Apple’s ‘privacy czars’ stop devs from getting their hands on your data


Apple FBI encryption
Apple takes privacy pretty darn seriously.
Photo: Ste Smith/Cult of Mac

Are you a third-party dev, advertiser, or Apple employee hoping to use targeted ads or personalized recommenders based on Apple customer data? There’s an app for that. Good luck with that!

That’s according to a new report, which states that Apple has an internal committee consisting of three expert “privacy czars,” who have have to sign off on any and all collection of Apple user data.

And if you thought the App Store review process could drag on, you’ve got another thing coming: debates over individual uses of data at Apple can, in some cases, continue for upwards of one year.

How to keep creepers off your WhatsApp profile


I don't always use WhatsApp, but when I do I make sure it's locked down.
I don't always use WhatsApp, but when I do I make sure it's locked down.
Photo: Rob LeFebvre/Cult of Mac

WhatsApp is a messaging app popular with people all over the globe, but you probably don’t want it to turn into a tracking app for your stalker.

Plus, it probably has private information in it that you’d rather not have other people know about, right?

Here’s how to lock it all down so you can keep creepers off your WhatsApp profile.

Eddy Cue: Apple will fight FBI all the way to the Supreme Court


Home Sharing coming back to iOS 9, says Apple's Eddy Cue.
Eddy Cue explains why encryption is so important.
Photo: Apple

Apple is ready to take its fight to protect user privacy all the way to the Supreme Court, says Eddie Cue, Apple’s senior vice president of Internet Software and Services, in a newly-published interview with Spanish-lanugage television channel Univision News.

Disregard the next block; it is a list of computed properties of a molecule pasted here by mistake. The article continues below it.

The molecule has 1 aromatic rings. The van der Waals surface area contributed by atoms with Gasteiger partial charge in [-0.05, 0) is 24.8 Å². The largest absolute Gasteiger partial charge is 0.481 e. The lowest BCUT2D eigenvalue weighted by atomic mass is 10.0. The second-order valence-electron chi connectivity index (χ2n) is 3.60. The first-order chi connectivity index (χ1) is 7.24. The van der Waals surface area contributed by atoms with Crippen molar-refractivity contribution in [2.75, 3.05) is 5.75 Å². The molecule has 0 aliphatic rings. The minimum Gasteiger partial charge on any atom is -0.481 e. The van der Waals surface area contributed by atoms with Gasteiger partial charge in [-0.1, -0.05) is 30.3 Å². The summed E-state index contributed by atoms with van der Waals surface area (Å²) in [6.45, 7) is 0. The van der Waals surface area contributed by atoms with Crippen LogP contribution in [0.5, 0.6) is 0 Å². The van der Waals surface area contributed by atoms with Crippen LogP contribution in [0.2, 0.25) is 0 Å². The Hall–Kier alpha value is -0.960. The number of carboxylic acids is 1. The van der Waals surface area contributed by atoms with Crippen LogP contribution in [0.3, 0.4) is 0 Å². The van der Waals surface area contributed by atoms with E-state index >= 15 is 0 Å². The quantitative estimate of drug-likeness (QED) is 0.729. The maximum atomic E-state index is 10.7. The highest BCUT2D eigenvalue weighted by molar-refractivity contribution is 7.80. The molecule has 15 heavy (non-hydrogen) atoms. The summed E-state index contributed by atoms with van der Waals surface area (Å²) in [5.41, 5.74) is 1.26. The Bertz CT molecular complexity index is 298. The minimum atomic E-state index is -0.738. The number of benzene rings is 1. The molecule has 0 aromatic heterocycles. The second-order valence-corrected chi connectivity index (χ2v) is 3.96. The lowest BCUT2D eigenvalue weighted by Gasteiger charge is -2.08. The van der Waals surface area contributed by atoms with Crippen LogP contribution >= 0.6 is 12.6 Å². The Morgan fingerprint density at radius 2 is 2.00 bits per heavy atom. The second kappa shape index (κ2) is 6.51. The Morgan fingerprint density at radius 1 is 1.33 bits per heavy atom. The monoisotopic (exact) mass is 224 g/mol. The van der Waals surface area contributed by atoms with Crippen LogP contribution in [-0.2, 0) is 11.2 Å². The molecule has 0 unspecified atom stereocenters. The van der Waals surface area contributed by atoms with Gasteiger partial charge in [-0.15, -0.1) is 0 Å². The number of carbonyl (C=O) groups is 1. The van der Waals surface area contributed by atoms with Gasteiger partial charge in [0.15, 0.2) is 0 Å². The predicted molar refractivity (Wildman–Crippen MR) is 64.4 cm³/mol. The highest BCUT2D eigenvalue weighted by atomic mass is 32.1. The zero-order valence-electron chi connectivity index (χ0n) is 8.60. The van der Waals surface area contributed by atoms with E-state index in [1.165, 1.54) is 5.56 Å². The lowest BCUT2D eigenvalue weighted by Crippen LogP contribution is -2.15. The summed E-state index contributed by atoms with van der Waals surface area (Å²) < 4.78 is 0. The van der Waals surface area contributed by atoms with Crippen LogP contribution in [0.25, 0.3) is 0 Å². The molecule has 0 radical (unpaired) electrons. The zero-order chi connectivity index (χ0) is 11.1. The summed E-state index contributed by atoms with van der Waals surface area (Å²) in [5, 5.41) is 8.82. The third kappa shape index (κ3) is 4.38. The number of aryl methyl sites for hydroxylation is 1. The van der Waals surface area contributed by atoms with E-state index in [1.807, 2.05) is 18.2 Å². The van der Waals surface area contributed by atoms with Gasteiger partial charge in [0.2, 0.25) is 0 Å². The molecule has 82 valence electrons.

“We’re willing to take it wherever we have to — and such an important event needs to be settled by the Supreme Court,” Cue said.

U.N. backs Apple, calls encryption fundamental to freedom


Your iPhone will always need to be recharged everyday.
Security isn't a feature, it's a right.
Photo: Ste Smith/Cult of Mac

The United Nations is standing behind Apple in the company’s fight against the FBI over whether the federal government can compel the iPhone-maker to create a backdoor into iOS.

In a letter written in support of Apple’s case, U.N. Special Rapporteur David Kaye says that if the feds are successful, it would infringe on citizens’ right to freedom of expression.

Watch Apple’s House Judiciary Committee appearance right here


Apple's General Counsel, Bruce Sewell.
Apple's General Counsel, Bruce Sewell.
Photo: 60 Minutes

Apple’s top lawyer is set to appear before the House Judiciary Committee today to discuss balancing Americans’ security and privacy, in light of the company’s ongoing battle with the FBI, which has demanded the company unlock the San Bernardino terrorist’s iPhone.

Apple gave us a glimpse of general counsel Bruce Sewell’s opening remarks yesterday. Apple’s lawyer will ask congressional representatives some tough questions on privacy, but we won’t know what the committee thinks until the hearing gets underway later this morning. A livestream of the event will be available on YouTube when the hearing starts at 10 a.m. Pacific.

You can watch it below: